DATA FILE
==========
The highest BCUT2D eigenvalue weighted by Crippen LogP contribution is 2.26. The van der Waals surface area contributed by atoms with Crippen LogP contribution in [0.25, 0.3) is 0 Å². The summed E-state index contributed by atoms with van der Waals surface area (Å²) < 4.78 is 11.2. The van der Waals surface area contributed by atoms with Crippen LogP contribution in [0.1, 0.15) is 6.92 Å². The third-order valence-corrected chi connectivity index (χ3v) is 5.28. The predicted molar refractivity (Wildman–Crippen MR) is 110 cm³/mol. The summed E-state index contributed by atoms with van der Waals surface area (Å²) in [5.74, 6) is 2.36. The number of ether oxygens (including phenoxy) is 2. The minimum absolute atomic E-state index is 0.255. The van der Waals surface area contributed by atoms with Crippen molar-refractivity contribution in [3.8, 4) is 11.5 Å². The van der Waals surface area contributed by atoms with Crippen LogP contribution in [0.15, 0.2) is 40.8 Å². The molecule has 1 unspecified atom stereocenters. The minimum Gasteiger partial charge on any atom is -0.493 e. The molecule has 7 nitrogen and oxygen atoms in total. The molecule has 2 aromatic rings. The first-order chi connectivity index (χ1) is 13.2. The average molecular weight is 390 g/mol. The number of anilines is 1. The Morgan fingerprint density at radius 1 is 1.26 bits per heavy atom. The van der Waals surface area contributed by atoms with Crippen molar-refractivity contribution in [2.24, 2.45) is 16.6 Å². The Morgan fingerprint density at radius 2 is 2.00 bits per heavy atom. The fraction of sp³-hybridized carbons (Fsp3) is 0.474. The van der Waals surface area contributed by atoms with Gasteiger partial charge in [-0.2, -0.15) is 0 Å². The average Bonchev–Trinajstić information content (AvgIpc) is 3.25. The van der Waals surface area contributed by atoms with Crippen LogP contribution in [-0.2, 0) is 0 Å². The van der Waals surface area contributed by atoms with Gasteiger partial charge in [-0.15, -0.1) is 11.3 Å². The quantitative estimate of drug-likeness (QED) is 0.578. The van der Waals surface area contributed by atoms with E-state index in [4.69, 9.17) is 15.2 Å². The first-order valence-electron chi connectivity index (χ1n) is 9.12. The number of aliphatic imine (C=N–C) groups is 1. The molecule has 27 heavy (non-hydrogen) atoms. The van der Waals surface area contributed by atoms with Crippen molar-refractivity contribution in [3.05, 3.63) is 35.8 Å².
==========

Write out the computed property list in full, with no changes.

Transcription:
The highest BCUT2D eigenvalue weighted by Crippen LogP contribution is 2.26. The van der Waals surface area contributed by atoms with Crippen LogP contribution in [0.25, 0.3) is 0 Å². The summed E-state index contributed by atoms with van der Waals surface area (Å²) < 4.78 is 11.2. The van der Waals surface area contributed by atoms with Crippen LogP contribution in [0.1, 0.15) is 6.92 Å². The third-order valence-corrected chi connectivity index (χ3v) is 5.28. The predicted molar refractivity (Wildman–Crippen MR) is 110 cm³/mol. The summed E-state index contributed by atoms with van der Waals surface area (Å²) in [5.74, 6) is 2.36. The number of ether oxygens (including phenoxy) is 2. The minimum absolute atomic E-state index is 0.255. The van der Waals surface area contributed by atoms with Crippen molar-refractivity contribution in [3.8, 4) is 11.5 Å². The van der Waals surface area contributed by atoms with Crippen LogP contribution in [0.15, 0.2) is 40.8 Å². The molecule has 1 unspecified atom stereocenters. The minimum Gasteiger partial charge on any atom is -0.493 e. The molecule has 7 nitrogen and oxygen atoms in total. The molecule has 2 aromatic rings. The first-order chi connectivity index (χ1) is 13.2. The average molecular weight is 390 g/mol. The number of anilines is 1. The Morgan fingerprint density at radius 1 is 1.26 bits per heavy atom. The van der Waals surface area contributed by atoms with Crippen molar-refractivity contribution in [2.24, 2.45) is 16.6 Å². The Morgan fingerprint density at radius 2 is 2.00 bits per heavy atom. The fraction of sp³-hybridized carbons (Fsp3) is 0.474. The van der Waals surface area contributed by atoms with Gasteiger partial charge in [-0.2, -0.15) is 0 Å². The average Bonchev–Trinajstić information content (AvgIpc) is 3.25. The van der Waals surface area contributed by atoms with Crippen LogP contribution in [-0.2, 0) is 0 Å². The van der Waals surface area contributed by atoms with Gasteiger partial charge in [-0.15, -0.1) is 11.3 Å². The quantitative estimate of drug-likeness (QED) is 0.578. The van der Waals surface area contributed by atoms with E-state index in [4.69, 9.17) is 15.2 Å². The first-order valence-electron chi connectivity index (χ1n) is 9.12. The number of aliphatic imine (C=N–C) groups is 1. The molecule has 27 heavy (non-hydrogen) atoms. The van der Waals surface area contributed by atoms with Crippen molar-refractivity contribution in [3.05, 3.63) is 35.8 Å².